Sources say the amount is at least $1.9 million.

Six weeks ago, the U.S. disbursed money to two more organizations to help strengthen Haiti’s election system: $4.5 million to the National Democratic Institute and International Foundation for Electoral Systems.

“Both organizations have been instructed to minimize direct support for the execution of elections by Government of Haiti entities,” the State Department spokesperson said.

The U.S. has also decided not to pay for elections for one-third of the Senate, and local balloting. The local elections, scheduled for Jan. 8, during the second round, are supposed to be held every four years but haven’t been held since 2006. They were postponed last year at the request of the U.S. and OAS, which feared a repeat of the chaos that tainted the Oct. 25 presidential vote and the violence that marred Aug. 9 legislative balloting.

Without senatorial elections, parliament will be nonfunctional for the second time in less than two years. The last time Haiti faced this quandary, the country’s U.S. ambassador personally showed up in the chambers hoping her presence would lead to a resolution.

Berlanger, the Haitian elections chief, said it appears as if Haiti’s biggest donor wants to “impede” the process.

Fatton fears even worse: “The cuts can also be interpreted as a warning, a way of saying to Haiti’s rulers that the U.S. may not accept the legitimacy of the forthcoming electoral process with all the consequences that this may entail.”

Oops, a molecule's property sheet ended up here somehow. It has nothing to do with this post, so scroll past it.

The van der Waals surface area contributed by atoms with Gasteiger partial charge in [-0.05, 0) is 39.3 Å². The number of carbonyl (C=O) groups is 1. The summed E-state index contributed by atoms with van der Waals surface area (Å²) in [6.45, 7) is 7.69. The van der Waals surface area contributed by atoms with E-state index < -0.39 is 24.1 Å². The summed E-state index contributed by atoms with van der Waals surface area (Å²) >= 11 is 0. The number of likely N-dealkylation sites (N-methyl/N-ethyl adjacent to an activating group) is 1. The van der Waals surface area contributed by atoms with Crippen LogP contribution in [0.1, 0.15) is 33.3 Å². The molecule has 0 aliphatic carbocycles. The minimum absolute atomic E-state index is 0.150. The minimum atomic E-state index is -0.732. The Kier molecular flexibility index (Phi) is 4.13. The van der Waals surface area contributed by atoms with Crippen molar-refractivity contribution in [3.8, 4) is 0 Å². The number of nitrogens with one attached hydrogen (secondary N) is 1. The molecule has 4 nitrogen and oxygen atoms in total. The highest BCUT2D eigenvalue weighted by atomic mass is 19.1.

Meanwhile on Friday, the UNDP issued an invitation to bid on election ballots.

Since 2010’s controversial presidential elections, Haitians have been speaking out against what they describe as too much donor influence and involvement in their election outcome. And as they are confronted with an election they will have to pay for themselves, they are finding that the change is uniting them.

Financing elections is an act of national sovereignty.

Jocelerme Privert, interim Haiti President

Last week, well-known opposition leader André Michel called on the government to open an account to collect contributions. Twelve senators also offered to donate two months’ worth of their salaries.

“We know that it’s not much, but it’s a symbolic gesture,” said Sen. Nenel Cassy, who hopes the gesture will encourage others to follow suit.

Privert, who remains as acting head of the country despite no vote to keep him in power now that his 120-day stint has run out, said if international support isn’t available, “then it’s up to us to do all that is possible to respond to our responsibilities as a people as a nation.”

Privert will preside over a cabinet meeting Tuesday to discuss several financing options to bolster $12.4 million Haiti already had set aside. Supporters have been calling on Privert to issue an executive order, as early as this week, to officially call Haiti’s 5.8 million registered voters to the Oct. 9 polls.

“Financing elections,” he said, “is an act of national sovereignty.”

Elections in Haiti

Haiti’s 2015 disputed legislative and presidential elections cost about $100 million. Here is where $33.4 million in U.S. taxpayers’ dollars went:

Elections Donor Trust Fund 2014-2015

United Nations Development Program (UNDP)

$ 9,700,000

Support for the electoral process in Haiti

National Democratic Institute and International Foundation for Electoral Systems

$12,180,000

Haiti election violence assessment

Creative Associates International Inc.

$ 293,070

Transport operations for ballots and other voting materials

United Nations Office for Project Services (UNOPS)

$ 7,570,000

Election Observation Mission (EOM/OAS)

Organization of American States (OAS)

$ 1,000,000

Haitian National Police equipment

$2,700,000

Total from the U.S. 2015 Haiti elections: $33,443,070

Source: U.S. State Department